The purveyors of punk also appear on the list, completely flying in the face of everything it has stood for since its inception. Miller has the gall to call the Sex Pistols’ “Bodies” a pro-life song. He completely ignores that the woman who has an abortion in the song does so on a factory floor. The abortion is obviously illegal and probably unsafe; a very real threat in a country where the right to choose is under daily attack.
Fellow punk-forbearers The Clash also make an appearance. At this point in the list, I started to wonder what Miller had been smoking. For a band that was “always of the left,” according to late frontman Joe Strummer, and were “trying to grope in a socialist way toward a future where the world might be a less miserable place,” this is a real travesty. Yes, “Rock the Casbah” is about repression in Islamist states, but shall we forget the US’s complicity in such states in the first place? A quick viewing of the music video makes this connection very clear, as we watch two men in Wahhabi and Hassidic Jewish garb respectively carry around suitcases full of cash as the band plays against a background of Texas oil fields. It’s clear the band made a connection between the oil-hungry oppression of both Israel and Islamic dictatorships and their benefactor states in the West.
And, of course, it wouldn’t be a real Republican list without some denunciation of Revolution. The Beatles’ song of the same name is seen as just that. But John Lennon’s words “don’t you know that you can count me out,” as well as his questioning of Maoist tactics, cannot be seen as a dig against the left or its causes. Let’s not forget that not long after the release of the song, Lennon was to become an ardent socialist and compose several songs of amazing social conscience such as “Working Class Hero,” “Power to the People,” and, of course, “Imagine.” As for “Revolution”, Lennon made it clear in his now-famous interview with Tariq Ali and Robin Blackburn that it was written at a time of intense transition in his life, and the song reflects that:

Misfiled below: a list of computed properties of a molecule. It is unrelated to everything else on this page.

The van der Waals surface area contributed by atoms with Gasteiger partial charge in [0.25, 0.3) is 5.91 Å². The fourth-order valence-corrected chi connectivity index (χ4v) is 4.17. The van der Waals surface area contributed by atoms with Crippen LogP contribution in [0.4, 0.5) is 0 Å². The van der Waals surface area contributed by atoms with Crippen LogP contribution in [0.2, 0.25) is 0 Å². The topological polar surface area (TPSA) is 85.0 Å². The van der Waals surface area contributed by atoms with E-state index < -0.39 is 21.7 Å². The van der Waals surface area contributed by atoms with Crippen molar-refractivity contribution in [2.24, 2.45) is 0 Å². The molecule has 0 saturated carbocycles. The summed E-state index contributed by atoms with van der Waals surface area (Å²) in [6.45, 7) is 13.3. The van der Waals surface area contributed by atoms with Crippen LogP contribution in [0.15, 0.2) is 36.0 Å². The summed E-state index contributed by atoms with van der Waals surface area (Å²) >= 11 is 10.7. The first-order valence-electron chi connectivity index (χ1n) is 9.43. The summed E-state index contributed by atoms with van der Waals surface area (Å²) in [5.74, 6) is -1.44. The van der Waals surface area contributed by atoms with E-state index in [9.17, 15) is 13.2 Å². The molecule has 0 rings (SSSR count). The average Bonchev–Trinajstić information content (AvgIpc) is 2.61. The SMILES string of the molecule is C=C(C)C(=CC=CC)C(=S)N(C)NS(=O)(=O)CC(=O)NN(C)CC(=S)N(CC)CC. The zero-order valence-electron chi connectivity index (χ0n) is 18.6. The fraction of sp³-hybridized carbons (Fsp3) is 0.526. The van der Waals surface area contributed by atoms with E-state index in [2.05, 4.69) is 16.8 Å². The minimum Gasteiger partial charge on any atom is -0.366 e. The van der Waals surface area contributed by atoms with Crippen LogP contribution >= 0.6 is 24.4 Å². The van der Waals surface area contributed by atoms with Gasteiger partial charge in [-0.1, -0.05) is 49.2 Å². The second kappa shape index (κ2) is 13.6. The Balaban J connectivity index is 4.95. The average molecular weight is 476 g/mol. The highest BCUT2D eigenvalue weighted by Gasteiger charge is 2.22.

“There were two versions of that song but the underground left only picked up on the one that said ‘count me out.’ The original version which ends up on the LP says ‘count me in’ too; I put in both because I wasn’t sure…”
Lennon was to remain dedicated to the left for the rest of his life. Miller, in classic neo-con fashion, has taken the words of The Beatles out of context and used them for his own means.
These few oversights
and inconsistencies in the National Review’s list (and I have
barely scratched the surface), undermine the entire article. Despite their
efforts, they can’t hide their real motives. With the right as strong as
it is, and with record companies and media-conglomerates like Clearchannel
continually commodifying all music, this list is unacceptable. Miller and
his ilk are precisely the kind of people who forty years ago were
picketing Beatles shows and calling rock n’ roll the music of the devil.
Twenty years after that, they were uniting with Bob Dole and Tipper Gore
in attacking hip-hop. In the end, the right-wing is threatened by rock
music because its origins are poor working class kids trying to make sense
of their world. It has always been the music of rebellion, from the first
note Chuck Berry ever played to the last scream on Pearl Jam’s latest
album. No matter how much they try to censor, co-opt, or sanitize it, that
will always be true. And no matter how much they try to look otherwise,
Republicans will never be cool.